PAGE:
A narrative previously told in tabloid headlines and chyrons on cable news can be reframed in various ways. Even though it’s a true-crime documentary about Chris Watts, the man accused of killing his pregnant wife Shanann, as well as the couple’s two young daughters (Bella and Celeste), it’s disturbing and depressing all at once. The filmmaker Jenny Popplewell creates a striking documentary that feels more like a found-footage film, with no new talking-head interviews, recreations, or voiceovers, by showing the suburban Watts family dynamics primarily through Shanann’s social media accounts and text messages and the investigation from police body cameras, interrogation room footage, and courtroom shots. American Murder’s no-frills approach may frighten some viewers, but it’s the kind of true-crime documentary that stays with you.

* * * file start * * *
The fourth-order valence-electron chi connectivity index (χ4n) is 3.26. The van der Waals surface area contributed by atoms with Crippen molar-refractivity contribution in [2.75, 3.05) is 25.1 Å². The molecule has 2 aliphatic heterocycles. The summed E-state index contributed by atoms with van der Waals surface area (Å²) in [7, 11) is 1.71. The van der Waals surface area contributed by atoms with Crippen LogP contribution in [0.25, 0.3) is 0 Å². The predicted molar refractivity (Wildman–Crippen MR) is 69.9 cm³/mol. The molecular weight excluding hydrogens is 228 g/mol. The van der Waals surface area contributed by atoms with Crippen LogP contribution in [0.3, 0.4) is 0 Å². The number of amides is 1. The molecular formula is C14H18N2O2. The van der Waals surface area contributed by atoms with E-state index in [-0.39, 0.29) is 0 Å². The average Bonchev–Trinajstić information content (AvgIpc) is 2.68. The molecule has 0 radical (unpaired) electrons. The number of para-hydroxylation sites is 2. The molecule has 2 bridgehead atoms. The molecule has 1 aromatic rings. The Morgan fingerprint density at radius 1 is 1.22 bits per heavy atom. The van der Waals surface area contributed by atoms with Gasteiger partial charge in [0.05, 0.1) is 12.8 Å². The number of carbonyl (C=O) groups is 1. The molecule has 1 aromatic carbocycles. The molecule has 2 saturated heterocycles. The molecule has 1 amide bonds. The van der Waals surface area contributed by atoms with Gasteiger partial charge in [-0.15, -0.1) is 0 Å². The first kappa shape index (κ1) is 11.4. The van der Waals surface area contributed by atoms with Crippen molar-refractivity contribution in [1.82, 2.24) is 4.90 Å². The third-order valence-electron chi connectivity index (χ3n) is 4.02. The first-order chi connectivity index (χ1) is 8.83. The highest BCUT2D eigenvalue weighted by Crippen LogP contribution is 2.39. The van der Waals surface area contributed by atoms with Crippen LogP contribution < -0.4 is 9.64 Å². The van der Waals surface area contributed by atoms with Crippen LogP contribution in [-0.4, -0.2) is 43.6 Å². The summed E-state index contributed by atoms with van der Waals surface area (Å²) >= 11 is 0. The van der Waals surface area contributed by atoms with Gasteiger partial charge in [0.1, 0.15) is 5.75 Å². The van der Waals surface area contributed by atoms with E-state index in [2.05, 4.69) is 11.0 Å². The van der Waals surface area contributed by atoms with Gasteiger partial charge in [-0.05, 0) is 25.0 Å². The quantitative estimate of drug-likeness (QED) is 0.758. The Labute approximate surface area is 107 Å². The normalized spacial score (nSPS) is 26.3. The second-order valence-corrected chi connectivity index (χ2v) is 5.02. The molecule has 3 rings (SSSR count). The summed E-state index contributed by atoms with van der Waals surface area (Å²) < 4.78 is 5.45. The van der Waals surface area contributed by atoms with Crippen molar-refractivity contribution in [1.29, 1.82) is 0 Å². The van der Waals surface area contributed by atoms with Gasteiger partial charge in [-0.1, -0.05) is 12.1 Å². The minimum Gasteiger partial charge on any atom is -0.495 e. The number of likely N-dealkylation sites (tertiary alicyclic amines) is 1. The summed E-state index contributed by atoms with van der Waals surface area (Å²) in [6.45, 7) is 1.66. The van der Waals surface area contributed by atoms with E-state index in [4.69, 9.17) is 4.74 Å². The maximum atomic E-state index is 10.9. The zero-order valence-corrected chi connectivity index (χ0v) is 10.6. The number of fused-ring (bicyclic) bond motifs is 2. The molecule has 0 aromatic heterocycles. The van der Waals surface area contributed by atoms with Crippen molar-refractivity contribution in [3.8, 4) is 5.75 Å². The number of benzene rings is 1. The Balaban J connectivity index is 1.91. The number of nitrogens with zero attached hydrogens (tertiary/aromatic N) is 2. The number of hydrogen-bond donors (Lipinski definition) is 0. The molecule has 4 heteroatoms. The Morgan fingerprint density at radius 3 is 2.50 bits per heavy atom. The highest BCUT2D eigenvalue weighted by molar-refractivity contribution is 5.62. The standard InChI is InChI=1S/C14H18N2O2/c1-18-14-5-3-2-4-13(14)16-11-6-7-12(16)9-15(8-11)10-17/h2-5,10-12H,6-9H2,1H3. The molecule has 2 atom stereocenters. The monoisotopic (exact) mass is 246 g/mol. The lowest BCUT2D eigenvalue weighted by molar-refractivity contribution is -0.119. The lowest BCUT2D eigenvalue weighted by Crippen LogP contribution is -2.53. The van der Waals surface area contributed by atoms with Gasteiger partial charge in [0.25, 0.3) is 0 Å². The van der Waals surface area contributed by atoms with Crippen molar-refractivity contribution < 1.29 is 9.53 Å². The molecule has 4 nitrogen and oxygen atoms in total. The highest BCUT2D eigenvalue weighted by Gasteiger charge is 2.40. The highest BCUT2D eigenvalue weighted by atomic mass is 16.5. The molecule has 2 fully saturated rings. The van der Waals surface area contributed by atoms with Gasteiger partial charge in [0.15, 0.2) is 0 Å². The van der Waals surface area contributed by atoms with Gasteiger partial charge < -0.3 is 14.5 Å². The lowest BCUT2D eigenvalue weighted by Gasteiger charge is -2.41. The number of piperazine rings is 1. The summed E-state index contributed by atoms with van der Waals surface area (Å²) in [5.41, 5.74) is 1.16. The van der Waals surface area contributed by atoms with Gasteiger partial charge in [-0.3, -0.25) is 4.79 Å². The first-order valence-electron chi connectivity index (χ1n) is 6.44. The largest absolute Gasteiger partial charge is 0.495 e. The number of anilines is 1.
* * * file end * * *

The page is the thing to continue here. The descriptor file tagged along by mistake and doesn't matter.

4. Athlete A (2020)
Athlete A, the Netflix documentary about the US gymnastics team scandal that rocked the sports world in 2017, is not to be confused with HBO’s At the Heart of Gold. For years, ex-team doctor and child abuser Larry Nassar preyed on young athletes at the Indianapolis Motor Speedway. This documentary examines his heinous sexual crimes and those of investigative journalists at The Indianapolis Star who first reported on them. It’s harsh, but it gives these young women a chance to heal through a process known as catharsis.
5. Casting JonBenet (2017)
Casting JonBenet is a fascinating and difficult documentary to watch at the same time. The story is based on the unsolved 1996 murder of 6-year-old JonBenet Ramsey, and amateur actors from the town where the tragedy occurred audition for roles in a dramatization of the story. Even though the end result is shocking, it’s fascinating to explore the mystery’s legacy and others like it. In true-crime movies, the facts almost always take precedence over the narrative. In this case, you should be talking about much more than just the cold case in question.
6. Cold Case Files: Classic (1999–2017)